From the surface of Mars, the sun looks a lot different. For starters, it’s much smaller and fainter, because it’s 1.5 times as far from the the red planet as it is from Earth. But that doesn’t diminish how crucial solar power will be to the Mars settlements of tomorrow.
In a presentation earlier this year, Michelle Rucker of NASA’s Mars Study Capability Team suggested that solar energy is the best option for a human mission to Mars (set for the 2030s), but harnessing the power of a distant sun in a toxic environment poses a slew of challenges for NASA — it’s working on more than 40 different technologies — and the private sector that will be contracted to build Mars infrastructure.
One such private-sector partner is Clark Weidetz, an executive at Siemens — the company whose software is in the Curiosity Mars Rover — about how we might be able to navigate those challenges.
Living on Mars will represent perhaps the greatest challenge humanity has ever faced, but many of the solutions to the problems we will face are just evolved versions of issues we’ve already figured out on Earth.
1. How will the solar panels be dust-proof?
Mars is notorious for its dust storms. NASA’s Sojourner, Spirit, and Opportunity rovers were all powered by solar arrays and had trouble with dust accumulation. Those problems weren’t such big a deal, because rovers can turn off when there’s a power shortage and wait until dust storms stop. On the other hand, humans can’t just “turn off.”
Weidetz is confident that we can deal with this one, because we have lots of practice handling dust on Earth. “We see that here, too, right?” he tells Inverse. “If you look out west to solar projects in the central California region, they have issues like that. If you go down to some of the desert-y areas in New Mexico or Arizona, there are some solar projects that are ground-mounted out there that require cleaning.”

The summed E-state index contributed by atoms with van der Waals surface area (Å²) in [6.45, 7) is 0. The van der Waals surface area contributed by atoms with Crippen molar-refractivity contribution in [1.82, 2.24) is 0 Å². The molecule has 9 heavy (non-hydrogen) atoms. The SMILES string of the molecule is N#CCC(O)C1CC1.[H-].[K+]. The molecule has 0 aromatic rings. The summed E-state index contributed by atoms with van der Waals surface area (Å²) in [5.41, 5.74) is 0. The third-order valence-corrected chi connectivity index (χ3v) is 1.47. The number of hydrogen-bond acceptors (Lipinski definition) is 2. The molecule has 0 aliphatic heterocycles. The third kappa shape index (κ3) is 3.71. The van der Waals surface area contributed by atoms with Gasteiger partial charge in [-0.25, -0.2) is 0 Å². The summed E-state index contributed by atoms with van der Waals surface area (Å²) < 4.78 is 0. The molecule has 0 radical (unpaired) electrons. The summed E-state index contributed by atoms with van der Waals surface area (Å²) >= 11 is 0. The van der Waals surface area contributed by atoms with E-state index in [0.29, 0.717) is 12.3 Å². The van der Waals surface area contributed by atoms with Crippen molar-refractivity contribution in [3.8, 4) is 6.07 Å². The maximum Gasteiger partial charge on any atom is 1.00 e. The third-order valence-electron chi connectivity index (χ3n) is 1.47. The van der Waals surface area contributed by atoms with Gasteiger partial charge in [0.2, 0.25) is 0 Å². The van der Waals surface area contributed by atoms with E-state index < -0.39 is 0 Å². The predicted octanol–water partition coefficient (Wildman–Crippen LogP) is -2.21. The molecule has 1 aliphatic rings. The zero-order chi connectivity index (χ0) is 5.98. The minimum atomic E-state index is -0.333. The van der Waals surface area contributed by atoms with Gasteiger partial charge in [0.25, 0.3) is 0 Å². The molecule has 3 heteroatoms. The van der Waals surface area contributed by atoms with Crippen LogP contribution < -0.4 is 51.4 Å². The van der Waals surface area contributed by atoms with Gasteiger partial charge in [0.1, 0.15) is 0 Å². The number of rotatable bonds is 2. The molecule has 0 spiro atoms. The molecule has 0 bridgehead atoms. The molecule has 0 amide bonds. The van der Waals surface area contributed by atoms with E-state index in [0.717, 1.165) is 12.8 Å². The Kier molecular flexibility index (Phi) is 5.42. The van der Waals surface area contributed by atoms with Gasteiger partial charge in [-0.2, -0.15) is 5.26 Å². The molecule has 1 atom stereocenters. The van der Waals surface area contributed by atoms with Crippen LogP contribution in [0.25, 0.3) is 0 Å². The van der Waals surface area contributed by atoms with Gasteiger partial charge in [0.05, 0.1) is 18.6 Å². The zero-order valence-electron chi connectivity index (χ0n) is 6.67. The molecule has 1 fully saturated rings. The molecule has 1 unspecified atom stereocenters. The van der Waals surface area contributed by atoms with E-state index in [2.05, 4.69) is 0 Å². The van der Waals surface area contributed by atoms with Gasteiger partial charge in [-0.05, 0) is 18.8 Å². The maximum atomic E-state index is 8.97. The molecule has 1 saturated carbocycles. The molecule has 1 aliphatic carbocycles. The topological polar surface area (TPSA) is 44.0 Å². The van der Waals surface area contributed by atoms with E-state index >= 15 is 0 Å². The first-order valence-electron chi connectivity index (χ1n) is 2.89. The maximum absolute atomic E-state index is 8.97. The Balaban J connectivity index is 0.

“Having some kind of a self-cleaning system that would be embedded into the panel process would be neat,” he continues. “What we do here in the States is we increase the number of cleanings during certain parts of the year where those panels get extremely dusty and dirty.” Cleaning panels on Mars would be more difficult to do manually, so Weidetz says it’s more likely the panels would need some kind of built-in mechanism to handle that task.
2. How will solar panels stand up to the winds of Mars?
Mars can have some serious winds, though this is an area where the red planet is actually less extreme than Earth. Martian winds top out at about 60 miles per hour, whereas our world record is 231 miles per hour. Still, a 60-mile-per-hour gust could do plenty of damage to already-lightweight solar panels (they need to be light for the long journey.)
“If you’ve got significant wind problems, those solar panels might blow away,” Weidetz says. Basically, we’ll have to make sure that the arrays are light enough to bring over from Earth, but heavy enough to withstand the occasional gale-force winds.
3. Can solar panels build themselves autonomously?
Setting up a microgrid on Earth, where we have ample tools and resources at our disposal — not to mention air that construction workers can breathe — is much easier than setting one up on Mars. One of the solutions that NASA is considering for solar arrays is autonomous deployment mechanisms. That wouldn’t really work for nuclear power, which requires a more complex set-up that might even involve Martian water — assuming it’s available — to create reactants. You can imagine how complicated that would be. By comparison, solar power is easier, but not that much easier.